Does the power supply cable come into the fixture first or to one of the switches? If to a switch, does the cable to the fixture come into that switch or the other?
With that diagram and a decent DIY book, you might also figure it out yourself.


 o
RE: converting 1 way switches to 3 way switches.

What do things look like in the other switch box in the closet you are talking about?

Harder to see is what wires enter and exit the box at the light.

The simplest set-up for a home owner to deal with will have a single gang box with one non-dimming 3-way switch at each location, and just one (black/white/bare ground) cable and one (black/red/white/bare ground) cable in the box with the switch.

The cable that contains the red should go from box to box and makes up the travelers. The black and red ends of this cable should land on the screws on the switch that are the same color as each other (usually not black).

The other cable either comes from the panel (the feed in) or goes to the light (the feed out). Put the black from this cable under the unique colored screw (usually black and sometimes called the common or point). Splice together all of the white wires and use the bare ground to ground each other and the switch and the box if it's metal.

If you have a different wire arrangement than this, (and there are several that are both different and correct), and if you have only a small amount of experience then you would probably be well served by hiring a pro.

I personally can't recall ever seeing or installing a 3-way in a walk-in closet and the black conductor landed on the ground screw makes me think that you will end up hiring someone to sort this out. Good luck.


 o
RE: converting 1 way switches to 3 way switches.

My guess is that the yoke of the new switch is energized depending on the position of the other switch in the loop. He installed single pole switches in place of old 3 ways and landed either the hot or traveler on the ground screw. Call an electrician. It won't take him long to fix this.


 o
RE: converting 1 way switches to 3 way switches.

Is it possible that there is a back-stab at the left hand side of the switch picture? Is it also possible that the black wire attached to the ground screw is actually hot, or possibly just hot when the other switch is toggled? The other switch has the same black wire going to a ground lug?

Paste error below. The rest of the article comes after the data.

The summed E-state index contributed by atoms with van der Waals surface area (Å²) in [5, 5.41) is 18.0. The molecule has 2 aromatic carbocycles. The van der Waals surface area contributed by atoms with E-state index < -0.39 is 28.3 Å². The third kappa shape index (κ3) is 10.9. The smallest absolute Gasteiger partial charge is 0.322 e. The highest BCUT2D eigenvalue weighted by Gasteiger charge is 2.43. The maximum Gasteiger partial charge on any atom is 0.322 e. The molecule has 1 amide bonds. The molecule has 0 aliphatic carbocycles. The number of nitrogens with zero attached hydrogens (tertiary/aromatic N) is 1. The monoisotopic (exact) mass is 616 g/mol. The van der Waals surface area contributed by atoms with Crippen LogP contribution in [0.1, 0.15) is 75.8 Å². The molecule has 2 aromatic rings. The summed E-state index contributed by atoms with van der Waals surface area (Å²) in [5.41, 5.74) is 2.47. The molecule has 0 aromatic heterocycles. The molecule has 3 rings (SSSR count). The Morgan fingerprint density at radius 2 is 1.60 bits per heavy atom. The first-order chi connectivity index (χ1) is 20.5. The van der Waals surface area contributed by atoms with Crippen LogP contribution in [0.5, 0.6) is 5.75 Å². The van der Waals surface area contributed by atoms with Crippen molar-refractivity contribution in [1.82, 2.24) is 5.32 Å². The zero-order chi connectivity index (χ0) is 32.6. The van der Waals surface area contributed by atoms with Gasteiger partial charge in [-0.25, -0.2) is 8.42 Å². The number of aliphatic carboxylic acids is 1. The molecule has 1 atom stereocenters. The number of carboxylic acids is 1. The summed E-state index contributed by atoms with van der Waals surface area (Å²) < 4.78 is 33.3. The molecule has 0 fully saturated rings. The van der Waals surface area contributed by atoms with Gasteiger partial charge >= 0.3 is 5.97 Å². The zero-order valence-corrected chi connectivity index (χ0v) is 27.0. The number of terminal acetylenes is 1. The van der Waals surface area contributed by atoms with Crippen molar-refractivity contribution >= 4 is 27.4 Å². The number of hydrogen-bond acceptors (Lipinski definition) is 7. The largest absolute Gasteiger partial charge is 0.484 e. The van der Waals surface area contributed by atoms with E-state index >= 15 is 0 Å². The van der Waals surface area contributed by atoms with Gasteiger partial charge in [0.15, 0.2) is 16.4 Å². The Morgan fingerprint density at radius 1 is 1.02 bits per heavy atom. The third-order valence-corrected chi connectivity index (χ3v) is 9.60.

o
RE: converting 1 way switches to 3 way switches.

There may be no way to fix this by simply re-wiring one switch. This switch is wired wrong and they may have made wiring changes in other areas to compensate. A decent electrician should have no problem figuring it out, but he/she will need to look at all the switches and lights before making any changes. The good news is that they apparently did use 3 wire cable, so the conversion to 3 way control can probably be done by swapping switches, without any other big modifications.

Bruce


 o Post a Follow-Up

Please Note: Only registered members are able to post messages to this forum.

    If you are a member, please log in.

    If you aren't yet a member, join now!


Return to the Electrical Wiring Forum

Information about Posting

  • You must be logged in to post a message. Once you are logged in, a posting window will appear at the bottom of the messages. If you are not a member, please register for an account.
  • Please review our Rules of Play before posting.
  • Posting is a two-step process. Once you have composed your message, you will be taken to the preview page. You will then have a chance to review your post, make changes and upload photos.
  • After posting your message, you may need to refresh the forum page in order to see it.
  • Before posting copyrighted material, please read about Copyright and Fair Use.
  • We have a strict no-advertising policy!
  • If you would like to practice posting or uploading photos, please visit our Test forum.
  • If you need assistance, please Contact Us and we will be happy to help.


Learn more about in-text links on this page here